Speaking of the report released today, Simon Rubinsohn, RICS Chief Economist, commented: “It is clearly very difficult to talk about the housing market at the moment without being acutely aware of the marked differences in trends across the UK.

“As the latest RICS results highlights, in many parts of the country the housing market actually remains quite firm.”

Simon continued: “While a combination of a lack of stock and some level of uncertainty, both relating to the interest rate outlook and Brexit, has had an impact on activity, the overall picture in these areas is still encouraging.


House prices between regions show a disparity (Image: GETTY)

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The average home mover is now borrowing £185,999 to fund their next purchase (Image: GETTY)

“The story in London and the South East is, as has been widely recognised, rather more challenging but it is important that this is not seen as being indicative of the wider market.”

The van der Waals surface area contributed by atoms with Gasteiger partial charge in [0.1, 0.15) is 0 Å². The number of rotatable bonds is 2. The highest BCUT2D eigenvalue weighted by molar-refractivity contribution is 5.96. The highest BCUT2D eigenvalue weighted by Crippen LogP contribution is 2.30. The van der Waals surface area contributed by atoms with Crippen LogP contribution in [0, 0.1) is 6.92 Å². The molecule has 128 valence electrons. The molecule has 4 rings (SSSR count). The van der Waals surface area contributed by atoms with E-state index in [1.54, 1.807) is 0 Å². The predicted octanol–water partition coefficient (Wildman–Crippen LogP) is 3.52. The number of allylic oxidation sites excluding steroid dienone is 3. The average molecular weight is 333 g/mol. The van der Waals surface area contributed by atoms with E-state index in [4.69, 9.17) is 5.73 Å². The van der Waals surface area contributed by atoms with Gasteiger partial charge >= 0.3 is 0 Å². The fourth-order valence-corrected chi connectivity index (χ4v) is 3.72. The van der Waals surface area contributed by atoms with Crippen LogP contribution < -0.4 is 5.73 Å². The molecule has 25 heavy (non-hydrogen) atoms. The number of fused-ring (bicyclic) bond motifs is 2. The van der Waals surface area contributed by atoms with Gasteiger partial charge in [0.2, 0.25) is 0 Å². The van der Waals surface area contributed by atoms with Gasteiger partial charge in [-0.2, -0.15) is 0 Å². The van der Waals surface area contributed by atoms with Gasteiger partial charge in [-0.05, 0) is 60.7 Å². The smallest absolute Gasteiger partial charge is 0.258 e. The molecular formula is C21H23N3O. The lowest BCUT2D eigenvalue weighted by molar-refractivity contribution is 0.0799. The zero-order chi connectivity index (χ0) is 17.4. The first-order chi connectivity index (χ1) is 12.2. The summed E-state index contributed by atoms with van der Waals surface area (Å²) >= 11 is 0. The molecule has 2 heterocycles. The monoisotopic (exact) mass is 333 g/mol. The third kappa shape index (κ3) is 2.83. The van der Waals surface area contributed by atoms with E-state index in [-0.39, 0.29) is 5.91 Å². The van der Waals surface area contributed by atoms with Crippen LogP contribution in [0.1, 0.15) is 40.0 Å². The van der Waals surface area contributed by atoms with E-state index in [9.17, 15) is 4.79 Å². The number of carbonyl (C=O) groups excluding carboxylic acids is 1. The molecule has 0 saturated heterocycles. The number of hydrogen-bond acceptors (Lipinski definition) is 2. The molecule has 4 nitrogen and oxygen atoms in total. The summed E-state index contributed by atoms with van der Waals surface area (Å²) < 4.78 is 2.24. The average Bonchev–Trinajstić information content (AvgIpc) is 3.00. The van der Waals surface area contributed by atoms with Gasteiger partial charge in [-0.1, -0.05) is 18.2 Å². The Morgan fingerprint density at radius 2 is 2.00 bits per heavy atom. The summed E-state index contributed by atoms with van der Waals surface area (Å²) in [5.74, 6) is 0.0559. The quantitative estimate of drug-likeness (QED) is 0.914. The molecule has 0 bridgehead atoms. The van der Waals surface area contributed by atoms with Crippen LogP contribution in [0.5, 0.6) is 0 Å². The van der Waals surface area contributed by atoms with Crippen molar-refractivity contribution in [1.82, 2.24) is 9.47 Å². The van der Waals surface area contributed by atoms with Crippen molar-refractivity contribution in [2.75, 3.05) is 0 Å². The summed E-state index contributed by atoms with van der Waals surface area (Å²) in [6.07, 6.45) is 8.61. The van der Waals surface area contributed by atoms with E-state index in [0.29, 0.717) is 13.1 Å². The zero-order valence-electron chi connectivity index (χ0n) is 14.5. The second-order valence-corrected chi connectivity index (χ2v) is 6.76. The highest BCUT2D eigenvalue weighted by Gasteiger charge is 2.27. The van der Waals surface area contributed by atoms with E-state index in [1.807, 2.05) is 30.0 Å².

Over in the residential lettings sector, the findings in today’s RICS survey also point to a continued fall in the number of landlords advertising new properties in August, which has led to an increase in rents in many areas, potentially even in some boroughs of London.

This is most likely due to the ongoing impact of the changes in taxation on landlords, which has meant many investors are now offloading rental properties, leading to an overall shortfall in the number of homes to rent.

As Brian Murphy, Head of Lending for Mortgage Advice Bureau observed: “The lack of new landlord instructions as reported by RICS this morning is, one might suggest, a double-edged sword; good news for those investors who still have ‘skin in the game’, however potentially not so positive for tenants given the increasing lack of choice and upwards pressure on rents.

“Whether or not this signals the start of the private rental sector beginning to settle now that those in the buy to let space have had time to assess the impact of Section 24 and plan their finances accordingly, however, remains to be seen.”